NCPA - National Center for Policy Analysis

The Costs Of A Medicare Prescription Drug Benefit

March 10, 2000

In June 1999 President Bill Clinton proposed an outpatient prescription drug benefit to be offered under a new voluntary Part D of Medicare. Beginning in 2002 Medicare would pay half the cost of covered drugs for Part D enrollees, up to a specified cap on benefits.

  • Benefits would be capped at $1,000 in 2002, and would rise incrementally to $2,500 by 2008.
  • The estimated monthly Part D premium would be $25.20 in 2002, rising to $55.50 by 2009.
  • The Congressional Budget Office estimated the new Part D provisions would add $136 billion to federal costs for Medicare through 2009 -- about 24 percent higher than the Clinton administration's estimate of $109 billion.

The main reason for this difference is that the CBO's estimate of spending under current law for drugs by Medicare enrollees was higher than the estimate used by the administration. In addition, the CBO assumed a higher annual rate of growth for drug costs in the near future (11.4 percent) than the administration did (10.3 percent).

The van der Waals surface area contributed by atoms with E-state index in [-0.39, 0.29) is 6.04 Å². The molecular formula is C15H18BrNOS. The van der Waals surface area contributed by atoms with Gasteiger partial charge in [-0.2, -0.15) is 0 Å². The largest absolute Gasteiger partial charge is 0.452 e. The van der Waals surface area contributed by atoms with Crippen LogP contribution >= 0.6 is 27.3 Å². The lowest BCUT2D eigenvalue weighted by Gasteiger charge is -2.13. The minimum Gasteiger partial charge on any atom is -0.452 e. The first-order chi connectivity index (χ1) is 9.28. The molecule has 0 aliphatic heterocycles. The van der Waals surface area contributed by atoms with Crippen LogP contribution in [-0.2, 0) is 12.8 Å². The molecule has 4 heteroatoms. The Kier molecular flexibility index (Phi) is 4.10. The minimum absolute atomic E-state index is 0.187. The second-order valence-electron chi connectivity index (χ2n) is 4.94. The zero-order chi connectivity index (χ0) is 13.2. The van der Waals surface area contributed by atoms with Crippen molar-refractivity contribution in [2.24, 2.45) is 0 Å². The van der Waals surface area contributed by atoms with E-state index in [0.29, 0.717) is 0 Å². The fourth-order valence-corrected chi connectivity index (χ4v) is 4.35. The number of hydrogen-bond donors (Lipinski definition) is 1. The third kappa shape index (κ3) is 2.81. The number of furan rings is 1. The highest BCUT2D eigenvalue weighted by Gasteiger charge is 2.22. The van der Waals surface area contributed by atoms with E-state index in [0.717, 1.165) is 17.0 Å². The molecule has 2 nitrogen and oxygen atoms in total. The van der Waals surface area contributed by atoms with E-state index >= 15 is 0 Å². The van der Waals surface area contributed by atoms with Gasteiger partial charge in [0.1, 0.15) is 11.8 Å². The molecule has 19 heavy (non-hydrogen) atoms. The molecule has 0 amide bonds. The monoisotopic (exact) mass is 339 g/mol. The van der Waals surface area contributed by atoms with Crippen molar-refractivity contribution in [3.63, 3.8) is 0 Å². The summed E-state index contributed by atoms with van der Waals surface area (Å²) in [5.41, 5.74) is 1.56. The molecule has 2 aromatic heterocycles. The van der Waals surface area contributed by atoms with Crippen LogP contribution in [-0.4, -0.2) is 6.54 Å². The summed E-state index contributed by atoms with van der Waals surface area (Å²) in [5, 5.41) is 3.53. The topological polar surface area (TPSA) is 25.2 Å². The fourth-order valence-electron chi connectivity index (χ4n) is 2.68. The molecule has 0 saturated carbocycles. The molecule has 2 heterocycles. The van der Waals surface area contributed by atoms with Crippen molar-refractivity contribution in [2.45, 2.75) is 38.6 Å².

Medicare benefit costs would be $238 billion, and subsidies to employers would add another $19 billion. Those costs would be offset by premium revenues of $121 billion. In 2002 about 36 percent of participants would have drug expenses exceeding the $1,000 benefit cap. By 2009, when the cap would be $2,565, about 26 percent of participants would exceed the cap. Part D benefits per participant would average about $600 in 2002, rising to $1,345 in 2009.

Source: Sandra Christensen and Judith Wagner, "The Costs Of A Medicare Prescription Drug Benefit," Health Affairs, March/April 2000.


Browse more articles on Health Issues